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It's the Cure: A Prosciutto Primer

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We've partnered with Legends from Europe to learn more about authentically-produced Italian hams and cheeses. Today: it's all about prosciutto (but, really, when isn't it?).


When chef and former Top Chef contestant Fabio Viviani visited our offices, he brought along a whole leg of prosciutto. Scratch that, Fabio brought TWO legs of the cured ham: Prosciutto di San Daniele and Prosciutto di Parma. (And then he proceeded to make us all pizza topped with prosciutto.)

But, wait—prosciutto di what? If you're confused about the difference between the two, here's a quick rundown: 

Prosciutto di Parma
Ingredients: The hind legs of specialty-bred Italian pigs and Italian sea salt.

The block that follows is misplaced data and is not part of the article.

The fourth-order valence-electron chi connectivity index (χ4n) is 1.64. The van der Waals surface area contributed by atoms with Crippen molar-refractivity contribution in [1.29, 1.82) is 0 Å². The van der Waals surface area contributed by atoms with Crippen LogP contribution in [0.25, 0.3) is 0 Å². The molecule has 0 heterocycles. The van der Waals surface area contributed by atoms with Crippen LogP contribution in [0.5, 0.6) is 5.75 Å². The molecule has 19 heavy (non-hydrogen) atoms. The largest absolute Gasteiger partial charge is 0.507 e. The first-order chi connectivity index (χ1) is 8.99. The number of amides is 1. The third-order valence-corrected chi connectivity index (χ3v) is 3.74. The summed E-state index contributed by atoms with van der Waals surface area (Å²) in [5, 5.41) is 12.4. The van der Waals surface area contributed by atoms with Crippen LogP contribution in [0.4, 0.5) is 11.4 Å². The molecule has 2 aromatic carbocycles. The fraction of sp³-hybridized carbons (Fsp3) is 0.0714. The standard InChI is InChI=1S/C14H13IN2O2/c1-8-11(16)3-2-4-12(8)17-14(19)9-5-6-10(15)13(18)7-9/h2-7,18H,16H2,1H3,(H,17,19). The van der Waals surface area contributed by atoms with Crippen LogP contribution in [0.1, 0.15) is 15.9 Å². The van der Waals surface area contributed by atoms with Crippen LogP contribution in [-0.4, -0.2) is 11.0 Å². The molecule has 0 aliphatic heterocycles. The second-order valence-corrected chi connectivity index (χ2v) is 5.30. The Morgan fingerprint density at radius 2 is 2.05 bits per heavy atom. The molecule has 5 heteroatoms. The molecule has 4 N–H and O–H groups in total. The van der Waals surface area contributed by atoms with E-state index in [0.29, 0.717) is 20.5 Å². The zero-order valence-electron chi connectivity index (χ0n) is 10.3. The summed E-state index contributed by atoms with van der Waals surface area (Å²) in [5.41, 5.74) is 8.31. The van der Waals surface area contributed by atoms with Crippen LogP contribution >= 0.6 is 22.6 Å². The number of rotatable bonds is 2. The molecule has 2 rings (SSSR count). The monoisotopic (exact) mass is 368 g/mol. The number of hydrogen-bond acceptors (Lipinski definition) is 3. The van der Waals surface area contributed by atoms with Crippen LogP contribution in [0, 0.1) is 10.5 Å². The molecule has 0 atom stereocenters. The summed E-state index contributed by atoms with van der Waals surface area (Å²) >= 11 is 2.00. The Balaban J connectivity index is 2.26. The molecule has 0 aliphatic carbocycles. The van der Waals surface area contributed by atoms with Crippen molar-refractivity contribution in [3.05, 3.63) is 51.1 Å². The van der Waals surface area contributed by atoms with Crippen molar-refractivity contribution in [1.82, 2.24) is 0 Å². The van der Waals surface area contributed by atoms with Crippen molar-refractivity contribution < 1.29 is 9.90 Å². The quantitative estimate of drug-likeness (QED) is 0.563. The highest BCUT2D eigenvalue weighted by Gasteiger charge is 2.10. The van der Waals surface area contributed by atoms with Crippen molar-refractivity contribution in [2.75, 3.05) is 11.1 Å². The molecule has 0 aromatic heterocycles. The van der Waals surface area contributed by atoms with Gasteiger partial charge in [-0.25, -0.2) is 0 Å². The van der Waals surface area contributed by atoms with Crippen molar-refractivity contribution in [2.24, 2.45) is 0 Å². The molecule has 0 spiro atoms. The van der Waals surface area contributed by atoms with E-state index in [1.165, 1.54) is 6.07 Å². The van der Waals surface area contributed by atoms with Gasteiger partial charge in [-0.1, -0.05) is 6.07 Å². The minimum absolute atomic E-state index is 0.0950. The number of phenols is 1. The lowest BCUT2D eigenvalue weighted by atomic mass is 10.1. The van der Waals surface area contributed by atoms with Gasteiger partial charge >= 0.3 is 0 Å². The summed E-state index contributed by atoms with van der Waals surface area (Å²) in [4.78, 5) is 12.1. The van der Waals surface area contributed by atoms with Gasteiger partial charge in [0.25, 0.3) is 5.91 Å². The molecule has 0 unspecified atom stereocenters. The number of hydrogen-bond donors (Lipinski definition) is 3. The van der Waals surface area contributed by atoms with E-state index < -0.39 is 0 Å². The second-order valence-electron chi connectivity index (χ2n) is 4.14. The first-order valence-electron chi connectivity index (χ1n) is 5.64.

Made in: The city of Parma, Italy.
Cured: A minimum of 400 days and up to 3 years.
Flavor profile: It has a sweet and delicate flavor, and is great on pizza, in pasta, or all by itself.


Prosciutto di San Daniele
Ingredients: The thighs from Italian pigs and sea salt.
Made in: The city of San Daniele de Friuli, Italy.
Cured: A minimum of 13 months.
Flavor profile: It's sweet and aromatic and best with salads and sandwiches, or served with fruit (like melon or figs).

Fabio also gave our Managing Editor Kenzi the rundown on how to use both types—watch the video here:

Video by Kyle Oroz

We partnered with Legends from Europe and Fabio Viviani to learn about the Italian hams and cheeses that have Product Designation of Origin (PDO) designation. 

Tags: sundry topics, prosciutto, charcuterie, Italian